Treasury gets tough | Fin24


The National Treasury in Pretoria. (Photo: Matthew le Cordeur)

About a third of South Africa’s municipalities have made a mockery of budgeting by adopting “unfunded” budgets, laments this week’s Budget Review.

These 81 municipalities have councils that voted for financial plans they knew there was no money for.

This makes “some form of financial distress inevitable”, said Treasury.

What’s more, the number was 101 before national or provincial interventions helped 20 municipalities turn unfunded budgets into funded budgets.

South Africa has 257 municipalities and, in addition to the 81 who have unfunded budgets, there are still 31 that are, according to Treasury, “funded with risk” or simply “undetermined”.

“It is a common municipal practice to overstate or inflate revenue projections when preparing an annual budget. Revenue estimates are seldom underpinned by realistic or realisable revenue assumptions, which results in cash flow difficulties,” said Treasury.

“Neither national nor provincial government can force local governments to adopt different budgets, despite advising them that their proposed budgets are unfunded.”

Constitutionally speaking, it is up to provincial governments to decide to put any particular municipality under administration.

Local governments receive 9% of the national budget – about R118bn in the year ahead – which is meant to supplement the rates and taxes they are supposed
to raise.

Treasury has grown increasingly unhappy with how municipalities spend that money.

In the Review, it wagged a finger at rural municipalities that primarily use extra money they get from national government to pay their employees more.

A sample of 11 rural municipalities that saw their collective grants rise from R1.6bn to R2.5bn between 2012 and 2016, used about 66% of the increase on wage hikes, notes the Budget Review.


Although the equitable share of national revenue given to local government is unconditional and set by a formula, about R13.9bn has been cut out of the medium-term allocations to municipalities.

This is coming out of the grants for electrification, for upgrading informal settlements and for rapid bus systems.

Municipal arrears to Eskom and to South Africa’s various water boards are becoming a crisis.

“The 20 municipalities with the largest outstanding commitments owed creditors R17.4bn, but had only R1.7bn of cash on hand. Most of these debts are owed to Eskom and water boards,” said Treasury.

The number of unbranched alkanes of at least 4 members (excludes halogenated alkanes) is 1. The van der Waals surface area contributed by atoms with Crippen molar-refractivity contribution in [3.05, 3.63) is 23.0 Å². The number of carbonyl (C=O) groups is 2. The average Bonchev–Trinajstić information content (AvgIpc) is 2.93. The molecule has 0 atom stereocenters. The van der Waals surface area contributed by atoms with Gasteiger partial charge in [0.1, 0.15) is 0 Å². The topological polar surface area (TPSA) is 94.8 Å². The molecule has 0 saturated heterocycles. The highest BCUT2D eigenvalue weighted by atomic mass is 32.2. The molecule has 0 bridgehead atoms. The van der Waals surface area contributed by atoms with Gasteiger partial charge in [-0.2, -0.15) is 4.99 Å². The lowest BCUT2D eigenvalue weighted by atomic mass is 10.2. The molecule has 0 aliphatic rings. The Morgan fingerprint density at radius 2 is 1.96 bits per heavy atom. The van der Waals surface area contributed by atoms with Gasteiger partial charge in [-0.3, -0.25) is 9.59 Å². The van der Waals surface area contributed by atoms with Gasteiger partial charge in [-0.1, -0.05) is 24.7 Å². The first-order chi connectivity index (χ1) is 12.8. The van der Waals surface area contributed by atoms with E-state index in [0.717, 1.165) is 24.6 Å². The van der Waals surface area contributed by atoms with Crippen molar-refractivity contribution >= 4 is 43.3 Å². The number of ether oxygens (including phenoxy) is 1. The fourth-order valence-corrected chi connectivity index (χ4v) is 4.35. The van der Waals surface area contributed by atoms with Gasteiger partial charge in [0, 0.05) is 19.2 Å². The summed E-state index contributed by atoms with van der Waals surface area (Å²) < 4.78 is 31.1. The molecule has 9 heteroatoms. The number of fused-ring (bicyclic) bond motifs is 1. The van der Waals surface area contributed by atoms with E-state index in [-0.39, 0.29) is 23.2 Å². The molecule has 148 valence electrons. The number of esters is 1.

More often than not, the municipalities that owe money are in turned owed money by their residents.

In the review, Treasury blames “a culture of non-payment and ineffective punitive measures” for municipalities’ inability to collect what is due.

One new mechanism being proposed is a grant for financially distressed municipalities, which would be conditional on their having “demonstrated the political will to implement reforms necessary to turn themselves around”. This new grant will be designed in the course of 2018, according to the review.

In the meantime, some of the major transfers to local government are getting reduced.

There are nine cities currently trying to set up rapid bus systems like those in Johannesburg, Tshwane, Cape Town and George.

Treasury warns in this week’s budget review that it will have to “assess whether some cities should put projects on hold while they revisit system design”.

That is after already significantly reducing grants for these bus systems in this year’s and in last year’s budgets.


According to the Budget Review, one imminent reform to help municipalities will involve letting them borrow money using much more of their future income as security.

Clauses in the Division of Revenue Bill, the legal instrument that gives effect to the budget, dictate that municipalities can only offer the grant transfers they expect from the state for three years as security to lenders. Doing this requires an “onerous” approval process, said Treasury.

In future, they “will be able to borrow against all their future revenues”. This indicates that municipalities will also be able to borrow money against expected future income from rates and taxes, not just grants from the national government.

Much more of the local government expenditure on infrastructure could be borrowed, reasons the review.

In 2008, municipalities funded 24% of their capital budgets with borrowings. By last year, this had fallen to 15%.

Another amendment that will soon see the light will allow municipalities to levy more “development charges” for the infrastructure they provide to developers, like linking their projects to water and power networks.

An imminent amendment to the Municipal Fiscal Powers and Functions Act will clarify how developers can henceforth be made to pay the full cost of these kinds of infrastructure provisions.

Development charges could net municipalities over R7bn a year, according to a 2015 study by Treasury.


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